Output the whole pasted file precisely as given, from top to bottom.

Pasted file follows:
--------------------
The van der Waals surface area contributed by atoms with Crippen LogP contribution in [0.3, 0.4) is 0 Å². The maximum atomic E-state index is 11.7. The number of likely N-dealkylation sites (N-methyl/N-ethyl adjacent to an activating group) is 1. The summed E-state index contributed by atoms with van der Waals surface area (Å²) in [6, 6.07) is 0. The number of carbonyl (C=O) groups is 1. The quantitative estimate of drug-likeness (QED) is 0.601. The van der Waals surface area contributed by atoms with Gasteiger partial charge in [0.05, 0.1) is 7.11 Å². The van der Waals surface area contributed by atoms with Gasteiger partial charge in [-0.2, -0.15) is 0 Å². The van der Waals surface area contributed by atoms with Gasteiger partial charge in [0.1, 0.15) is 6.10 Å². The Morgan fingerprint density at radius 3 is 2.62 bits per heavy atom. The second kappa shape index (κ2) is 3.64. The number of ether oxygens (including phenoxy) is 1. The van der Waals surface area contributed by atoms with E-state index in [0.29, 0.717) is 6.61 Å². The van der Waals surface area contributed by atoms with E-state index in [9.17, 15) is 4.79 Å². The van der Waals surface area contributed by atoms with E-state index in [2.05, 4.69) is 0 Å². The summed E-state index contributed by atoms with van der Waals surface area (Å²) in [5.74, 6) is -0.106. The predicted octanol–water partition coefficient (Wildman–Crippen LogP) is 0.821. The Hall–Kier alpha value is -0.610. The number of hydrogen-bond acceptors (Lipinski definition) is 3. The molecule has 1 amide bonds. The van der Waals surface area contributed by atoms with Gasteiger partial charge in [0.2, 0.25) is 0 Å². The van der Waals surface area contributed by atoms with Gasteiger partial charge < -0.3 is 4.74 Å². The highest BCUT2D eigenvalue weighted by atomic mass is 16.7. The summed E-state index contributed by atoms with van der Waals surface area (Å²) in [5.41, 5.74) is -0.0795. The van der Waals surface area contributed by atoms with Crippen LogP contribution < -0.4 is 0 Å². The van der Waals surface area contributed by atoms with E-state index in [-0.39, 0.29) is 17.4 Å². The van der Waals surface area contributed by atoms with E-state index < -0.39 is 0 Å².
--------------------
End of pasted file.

The van der Waals surface area contributed by atoms with Crippen LogP contribution in [0.3, 0.4) is 0 Å². The maximum atomic E-state index is 11.7. The number of likely N-dealkylation sites (N-methyl/N-ethyl adjacent to an activating group) is 1. The summed E-state index contributed by atoms with van der Waals surface area (Å²) in [6, 6.07) is 0. The number of carbonyl (C=O) groups is 1. The quantitative estimate of drug-likeness (QED) is 0.601. The van der Waals surface area contributed by atoms with Gasteiger partial charge in [0.05, 0.1) is 7.11 Å². The van der Waals surface area contributed by atoms with Gasteiger partial charge in [-0.2, -0.15) is 0 Å². The van der Waals surface area contributed by atoms with Gasteiger partial charge in [0.1, 0.15) is 6.10 Å². The Morgan fingerprint density at radius 3 is 2.62 bits per heavy atom. The second kappa shape index (κ2) is 3.64. The number of ether oxygens (including phenoxy) is 1. The van der Waals surface area contributed by atoms with E-state index in [0.29, 0.717) is 6.61 Å². The van der Waals surface area contributed by atoms with E-state index in [9.17, 15) is 4.79 Å². The van der Waals surface area contributed by atoms with E-state index in [2.05, 4.69) is 0 Å². The summed E-state index contributed by atoms with van der Waals surface area (Å²) in [5.74, 6) is -0.106. The predicted octanol–water partition coefficient (Wildman–Crippen LogP) is 0.821. The Hall–Kier alpha value is -0.610. The number of hydrogen-bond acceptors (Lipinski definition) is 3. The molecule has 1 amide bonds. The van der Waals surface area contributed by atoms with Gasteiger partial charge in [0.2, 0.25) is 0 Å². The van der Waals surface area contributed by atoms with Gasteiger partial charge < -0.3 is 4.74 Å². The highest BCUT2D eigenvalue weighted by atomic mass is 16.7. The summed E-state index contributed by atoms with van der Waals surface area (Å²) in [5.41, 5.74) is -0.0795. The van der Waals surface area contributed by atoms with Crippen LogP contribution < -0.4 is 0 Å². The van der Waals surface area contributed by atoms with E-state index in [-0.39, 0.29) is 17.4 Å². The van der Waals surface area contributed by atoms with E-state index < -0.39 is 0 Å².